Rollins describes Lesquerella fendleri as a perennial, with densely pubescent, silvery leaves. A distinguishing character from other Lesquerella species is that its leaf trichomes are fused for half or more of their length but never fully fused. Basal leaves are between 1 to 4 cm long and 1 to 6 mm wide, with elliptic blades. The leaf margins are entire (no incisions) to coarsely dentate. The cauline leaves are oblanceolate or spatulate and range between 0.5 and 2.5 cm long and 1 to 5 mm wide. Leaf margins are generally entire or remotely dentate, narrowing gradually to a slender petiole. Yellow flowers occur on inflorescences that usually extend beyond the leaves. The floral buds are ellipsoid shaped. Sepals, (4 per flower) range between 5 to 8 mm long and petals (4 per flower) between 8 to 12 mm long and 4.5 to 7.5 mm wide. The chromosome number is n = 6. A population of n = 7 was identified in New Mexico and n = 12 in Texas, by Rollins. Seeds are contained in pods, referred to as siliques, that have a globose shape. Each capsule normally contains between 6 and 20 seeds. Seeds weigh between 0.5 and 1.2.g / 1000 seed. No pubescence occurs on the interior or exterior of this capsule. Seeds are flattened, 1.3 to 2.0 mm long and yellow to orange brown in color. Rollins states that in spite of the multiplicity of forms, L. fendleri is easily recognized because of the combination of smooth pods, and considerably fused trichomes. These features set it apart from all other Lesquerella species of North America.

Crop Culture


L. fendleri grows naturally in the southwestern U.S. from east Texas to central Arizona and from central Colorado to Mexico. In Mexico it is found as far south as southern Coahuila. Although it is a perennial plant, it is cultivated as a winter annual. It mainly occurs in the wild on limestone soils. Lesquerella does best in production on well drained calcareous soils.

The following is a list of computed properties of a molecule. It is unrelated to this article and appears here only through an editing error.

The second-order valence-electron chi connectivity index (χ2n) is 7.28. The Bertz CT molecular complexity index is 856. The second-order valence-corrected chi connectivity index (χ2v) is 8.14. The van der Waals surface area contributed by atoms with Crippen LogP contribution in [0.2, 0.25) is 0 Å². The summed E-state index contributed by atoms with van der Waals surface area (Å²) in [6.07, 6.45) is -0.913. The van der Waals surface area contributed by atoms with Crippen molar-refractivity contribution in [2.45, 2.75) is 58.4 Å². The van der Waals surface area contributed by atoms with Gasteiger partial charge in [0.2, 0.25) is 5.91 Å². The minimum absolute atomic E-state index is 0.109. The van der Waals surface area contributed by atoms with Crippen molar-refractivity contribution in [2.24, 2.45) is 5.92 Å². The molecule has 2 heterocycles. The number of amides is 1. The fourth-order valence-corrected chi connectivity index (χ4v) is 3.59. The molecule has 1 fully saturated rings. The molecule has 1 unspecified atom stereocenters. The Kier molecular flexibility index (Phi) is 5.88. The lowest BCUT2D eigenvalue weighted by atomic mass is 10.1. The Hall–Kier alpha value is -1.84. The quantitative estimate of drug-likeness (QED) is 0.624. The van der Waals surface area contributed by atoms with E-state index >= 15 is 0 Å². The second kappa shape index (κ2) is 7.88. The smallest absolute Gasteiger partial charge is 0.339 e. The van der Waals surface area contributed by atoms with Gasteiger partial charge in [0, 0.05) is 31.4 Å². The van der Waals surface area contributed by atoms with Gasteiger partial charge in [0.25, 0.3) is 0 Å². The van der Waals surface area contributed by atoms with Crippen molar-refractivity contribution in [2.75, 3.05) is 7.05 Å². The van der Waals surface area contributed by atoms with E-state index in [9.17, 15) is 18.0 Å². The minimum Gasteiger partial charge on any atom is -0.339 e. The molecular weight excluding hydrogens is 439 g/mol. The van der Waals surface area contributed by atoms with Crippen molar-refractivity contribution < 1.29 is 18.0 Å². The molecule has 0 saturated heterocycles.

Production Practices

Lesquerella is planted in the southwestern U.S. in October by direct seeding with a broadcast planter such as a Brillion planter, used to sow alfalfa. Sowing the seed by aircraft has also worked successfully. The most critical element for a good plant stand is keeping a moist soil surface to allow germination. Emergence occurs 8 to 14 days after planting. At this time of year very little growth takes place and seedlings remain very small. Inexperienced growers sometimes think there is a crop failure during this growth stage because plants are difficult to see. However, warmer temperatures beginning in late January stimulate rapid vegetative development and full cover is attained within two months. Assuming a seed germination rate is between 80 and 90%, the seeding rate should be from 6 to 8 kg / ha.

Lesquerella has been successfully cultivated on both raised beds or flat fields. Harvest is easier done on a flat field than raised beds. However, salts can be better managed on raised beds. Almost 85% of the vegetative growth is accumulated between February and March. Seeds develop between March and late May. Yields are increased with the application of up to 100 kg per ha of nitrogen fertilizer. A good strategy for irrigation scheduling of lesquerella in southern Arizona is to irrigate about once every 15 to 20 days starting in late February through mid-April, and then once every 10 to 12 days between late April through May.


Irrigation is stopped in mid-May and the plant is allowed to dry down until the moisture content of the seed reaches 12% before harvesting. Plants should be harvested by middle to late June. Seed shattering is not a problem unless extreme heavy rains occur. Conventional combines with suitable sieves are used for seed harvesting. Seed losses can be as little as 5% with properly equipped and operating combines. Trash content of harvested seed has ranged from 11 to 34%. Seed yields of 1800 kg per ha have been obtained in breeding test plots. Large scale field trials have yielded around 800 to 900 kg per ha.



USDA, ARS, Plant Introduction and Testing Research Station, Pullman, WA

USDA, ARS, U.S. Water Conservation Laboratory, Phoenix, AZ (working germplasm collection)

Commercial Seed Source

At the present time lesquerella seed is not sold on any market. As oil yields improve, seed will become available at an expected value of $0.30 to 0.36 per kg. No commercial varieties have been released.

Key References

Selected Experts

David A. Dierig, Terry A. Coffelt, Francis S. Nakayama, Anson E. Thompson, USDA, ARS, U.S. Water Conservation Laboratory, 4331 E. Broadway Road, Phoenix, AZ 85040 Tel:602 379-4356; Fax: 602 379-4355; E-mail

John Nelson, University of Arizona, Maricopa Agricultural Center, Rt. 3, Box 751-F, Smith-Enke Road, Maricopa, AZ 85239 Tel:602 568-2273 Fax:602 568-2556

James Brown, James Arquette, International Flora Technologies, Ltd., 2295 S. Coconino Drive, Apache Junction, AZ 85220 Tel:602 545-7000 Fax:602892-3000

[Contributor: David A. Dierig, USDA, ARS, U.S. Water Conservation Laboratory]

Copyright © 1995. All Rights Reserved. Quotation from this document should cite and acknowledge the contributor.

Last update Tuesday, February 24, 1998 by aw